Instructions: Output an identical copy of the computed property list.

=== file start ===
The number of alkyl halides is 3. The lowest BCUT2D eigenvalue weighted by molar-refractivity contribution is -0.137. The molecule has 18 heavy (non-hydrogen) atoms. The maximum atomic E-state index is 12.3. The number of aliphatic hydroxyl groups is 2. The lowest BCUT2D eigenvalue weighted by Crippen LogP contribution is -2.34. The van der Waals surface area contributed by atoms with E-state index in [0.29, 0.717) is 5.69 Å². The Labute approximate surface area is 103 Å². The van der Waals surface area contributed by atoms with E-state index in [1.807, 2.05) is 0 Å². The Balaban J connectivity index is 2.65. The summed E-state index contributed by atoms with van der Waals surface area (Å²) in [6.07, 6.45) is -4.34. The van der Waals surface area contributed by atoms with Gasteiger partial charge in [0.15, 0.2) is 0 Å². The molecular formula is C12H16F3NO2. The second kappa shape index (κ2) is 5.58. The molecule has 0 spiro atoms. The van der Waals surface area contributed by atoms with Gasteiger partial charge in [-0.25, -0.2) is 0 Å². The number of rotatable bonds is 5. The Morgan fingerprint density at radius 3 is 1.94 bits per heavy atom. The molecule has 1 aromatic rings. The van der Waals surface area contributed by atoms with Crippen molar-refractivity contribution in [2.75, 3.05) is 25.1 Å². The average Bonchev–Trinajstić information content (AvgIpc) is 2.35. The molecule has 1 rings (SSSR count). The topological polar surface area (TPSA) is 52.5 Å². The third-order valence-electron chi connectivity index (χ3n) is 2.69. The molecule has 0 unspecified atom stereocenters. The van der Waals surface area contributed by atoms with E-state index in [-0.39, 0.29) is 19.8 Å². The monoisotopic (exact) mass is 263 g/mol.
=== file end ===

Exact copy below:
The number of alkyl halides is 3. The lowest BCUT2D eigenvalue weighted by molar-refractivity contribution is -0.137. The molecule has 18 heavy (non-hydrogen) atoms. The maximum atomic E-state index is 12.3. The number of aliphatic hydroxyl groups is 2. The lowest BCUT2D eigenvalue weighted by Crippen LogP contribution is -2.34. The van der Waals surface area contributed by atoms with E-state index in [0.29, 0.717) is 5.69 Å². The Labute approximate surface area is 103 Å². The van der Waals surface area contributed by atoms with E-state index in [1.807, 2.05) is 0 Å². The Balaban J connectivity index is 2.65. The summed E-state index contributed by atoms with van der Waals surface area (Å²) in [6.07, 6.45) is -4.34. The van der Waals surface area contributed by atoms with Gasteiger partial charge in [0.15, 0.2) is 0 Å². The molecular formula is C12H16F3NO2. The second kappa shape index (κ2) is 5.58. The molecule has 0 spiro atoms. The van der Waals surface area contributed by atoms with Gasteiger partial charge in [-0.25, -0.2) is 0 Å². The number of rotatable bonds is 5. The Morgan fingerprint density at radius 3 is 1.94 bits per heavy atom. The molecule has 1 aromatic rings. The van der Waals surface area contributed by atoms with Crippen molar-refractivity contribution in [2.75, 3.05) is 25.1 Å². The average Bonchev–Trinajstić information content (AvgIpc) is 2.35. The molecule has 1 rings (SSSR count). The topological polar surface area (TPSA) is 52.5 Å². The third-order valence-electron chi connectivity index (χ3n) is 2.69. The molecule has 0 unspecified atom stereocenters. The van der Waals surface area contributed by atoms with E-state index in [-0.39, 0.29) is 19.8 Å². The monoisotopic (exact) mass is 263 g/mol.